I believe that enough has been said and written about the heroism that prompted the Commandant of the Marine Corps to nominate Marine Sgt. Rafael Peralta for the Medal of Honor and also about the injustice that followed at the Pentagon, that it may suffice to just quote the citation that should have merited the Medal of Honor for this young hero:
... for extraordinary heroism while serving as Platoon Guide with 1st Platoon, Company A, 1st Battalion, 3d Marines, Regimental Combat Team 7, 1st Marine Division, in action against Anti-Coalition Forces in support of Operation AL FAJR, in Fallujah, Iraq on 15 November 2004. Clearing scores of houses in the previous three days, Sergeant Peralta' asked to join an under strength squad and volunteered to stand post the night of 14 November, allowing fellow Marines more time to rest. The following morning, during search and attack operations, while clearing the seventh house of the day, the point man opened a door to a back room and immediately came under intense, close-range automatic weapons fire from multiple insurgents. The squad returned fire, wounding one insurgent. While attempting to maneuver out of the line of fire, Sergeant Peralta was shot and fell mortally wounded. After the initial exchange of gunfire, the insurgents broke contact, throwing a fragmentation grenade as they fled the building. The grenade came to rest near Sergeant Peralta's head. Without hesitation and with complete disregard for his own personal safety, Sergeant Peralta reached out and pulled the grenade to his body, absorbing the brunt of the blast and shielding fellow Marines only feet away. Sergeant Peralta succumbed to his wounds. By his undaunted courage, intrepid fighting spirit, and unwavering devotion to duty, Sergeant Peralta reflected great credit upon himself and upheld the highest traditions of the Marine Corps and the United States Naval Service.
Incredibly, on Sept. 17, 2008, Rafael Peralta's family was notified by Marine Lt. Gen. Natonski that Secretary of Defense Robert Gates had rejected the Marine Corps' recommendation for Sgt. Peralta to receive the Medal of Honor. Instead, Peralta would be receiving the Navy Cross.
The Gates' appointed panel claimed that Peralta's actions did not meet the standard of "without any possibility of error or doubt."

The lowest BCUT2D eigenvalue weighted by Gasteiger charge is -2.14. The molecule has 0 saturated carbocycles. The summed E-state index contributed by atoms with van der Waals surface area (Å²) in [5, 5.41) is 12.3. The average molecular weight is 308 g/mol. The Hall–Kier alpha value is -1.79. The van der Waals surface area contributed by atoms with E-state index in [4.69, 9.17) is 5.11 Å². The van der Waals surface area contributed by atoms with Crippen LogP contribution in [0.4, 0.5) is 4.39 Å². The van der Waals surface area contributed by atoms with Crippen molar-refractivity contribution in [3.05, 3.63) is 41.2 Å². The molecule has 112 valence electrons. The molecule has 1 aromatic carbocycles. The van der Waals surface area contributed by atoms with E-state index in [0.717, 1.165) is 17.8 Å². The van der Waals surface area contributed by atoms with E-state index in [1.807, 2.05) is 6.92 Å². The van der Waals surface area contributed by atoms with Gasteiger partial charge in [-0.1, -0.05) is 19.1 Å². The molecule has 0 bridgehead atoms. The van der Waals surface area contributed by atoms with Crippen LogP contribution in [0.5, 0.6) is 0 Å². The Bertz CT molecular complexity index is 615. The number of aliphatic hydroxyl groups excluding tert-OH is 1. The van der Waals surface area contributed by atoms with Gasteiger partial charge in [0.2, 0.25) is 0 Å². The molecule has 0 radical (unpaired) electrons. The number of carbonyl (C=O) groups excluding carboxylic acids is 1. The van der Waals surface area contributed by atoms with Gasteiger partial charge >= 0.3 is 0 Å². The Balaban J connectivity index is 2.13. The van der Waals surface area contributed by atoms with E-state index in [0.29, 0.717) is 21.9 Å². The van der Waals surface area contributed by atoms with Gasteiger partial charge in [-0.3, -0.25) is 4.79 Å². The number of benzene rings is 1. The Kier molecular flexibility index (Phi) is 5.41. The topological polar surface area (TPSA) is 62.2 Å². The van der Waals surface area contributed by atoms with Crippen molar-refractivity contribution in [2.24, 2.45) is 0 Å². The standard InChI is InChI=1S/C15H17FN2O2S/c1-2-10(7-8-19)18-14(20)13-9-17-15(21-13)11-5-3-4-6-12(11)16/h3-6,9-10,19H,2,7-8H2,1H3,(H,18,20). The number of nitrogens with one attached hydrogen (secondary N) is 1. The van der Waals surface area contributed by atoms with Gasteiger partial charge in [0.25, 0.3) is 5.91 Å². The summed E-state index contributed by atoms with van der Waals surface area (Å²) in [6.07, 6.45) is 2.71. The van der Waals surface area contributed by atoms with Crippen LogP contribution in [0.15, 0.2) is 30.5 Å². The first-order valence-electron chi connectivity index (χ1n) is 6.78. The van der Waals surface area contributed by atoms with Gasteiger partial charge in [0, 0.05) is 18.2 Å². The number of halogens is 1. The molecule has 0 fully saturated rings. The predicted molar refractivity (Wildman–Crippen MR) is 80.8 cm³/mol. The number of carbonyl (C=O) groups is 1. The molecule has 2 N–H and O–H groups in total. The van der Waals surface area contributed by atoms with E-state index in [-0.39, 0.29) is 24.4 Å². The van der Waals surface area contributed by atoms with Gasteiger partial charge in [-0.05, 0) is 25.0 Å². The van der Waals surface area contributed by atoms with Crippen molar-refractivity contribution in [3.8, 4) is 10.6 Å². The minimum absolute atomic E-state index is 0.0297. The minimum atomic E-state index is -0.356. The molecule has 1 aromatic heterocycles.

Even more incredible was the central argument presented by the panel that the critically wounded Peralta could not have intentionally reached for the grenade, shielding his fellow Marines from the blast with his own body.
Even more incredible because in the very same citation awarding Peralta the Navy Cross we read the following words:
The grenade came to rest near Sergeant Peralta's head. Without hesitation and with complete disregard for his own personal safety, Sergeant Peralta reached out and pulled the grenade to his body, absorbing the brunt of the blast and shielding fellow Marines only feet away.
Well, after almost four years, justice may finally be in the making.
As recounted here, numerous attempts have been made by many influential Members of Congress, the entire Hawaii House of Representatives, many organizations and thousands of individuals and even the Secretary of the Navy, Ray Mabus -- while serving under Secretary of Defense Gates -- to award the Medal of Honor posthumously to Sgt. Peralta.
On March 23, under new leadership at the Department of Defense and after the California congressional delegation obtained and sent to the U.S. Navy "a video of the battle action and a newly released report by a forensic pathologist that proves Peralta was conscious and intentionally pulled the grenade under his body," Mabus has promised to give the request to reopen the Medal of Honor nomination for Sgt. Peralta "thorough consideration."
Thursday, in an editorial, the Washington Post discussed the new evidence that " backs up the original story and undercuts the findings of the Gates review board" and pleads that "this injustice be reversed":
Navy Secretary Ray Mabus and Defense Secretary Leon E. Panetta have an opportunity to right a senseless wrong. The preponderance of evidence indicates that Sgt. Peralta did what those who were present at the scene said he did: knowingly and willingly sacrifice his life to save fellow Marines. He upheld the highest traditions of the Marine Corps and the U.S. naval service. Before leaving for Fallujah, Sgt. Peralta wrote to his 14-year-old brother, "Be proud of me, bro... and be proud of being an American." A grateful nation should demonstrate its pride in Sgt. Peralta's heroism.
According to U-T San Diego, in a letter sent to the California congressional delegation that includes U.S. Rep. Duncan D. Hunter -- a Marine veteran who also fought at Fallujah -- and U.S. Sens. Barbara Boxer and Dianne Feinstein, all of whom signed the request to reconsider Peralta's award, Mabus wrote:
Sgt. Peralta gave his last full measure of devotion for our nation, willingly sacrificing his own life in combat to protect the lives of his fellow Marines... I share your commitment to ensuring that Sgt. Peralta's sacrifice receives the honor it deserves, and I am also committed to preserving the integrity of the process for awarding decorations for heroism.
Most Americans would say that "ensuring that Sgt. Peralta's sacrifice receives the honor it deserves" goes hand in hand with -- if not being a necessary part of -- "preserving the integrity of the process for awarding decorations for heroism" to our troops.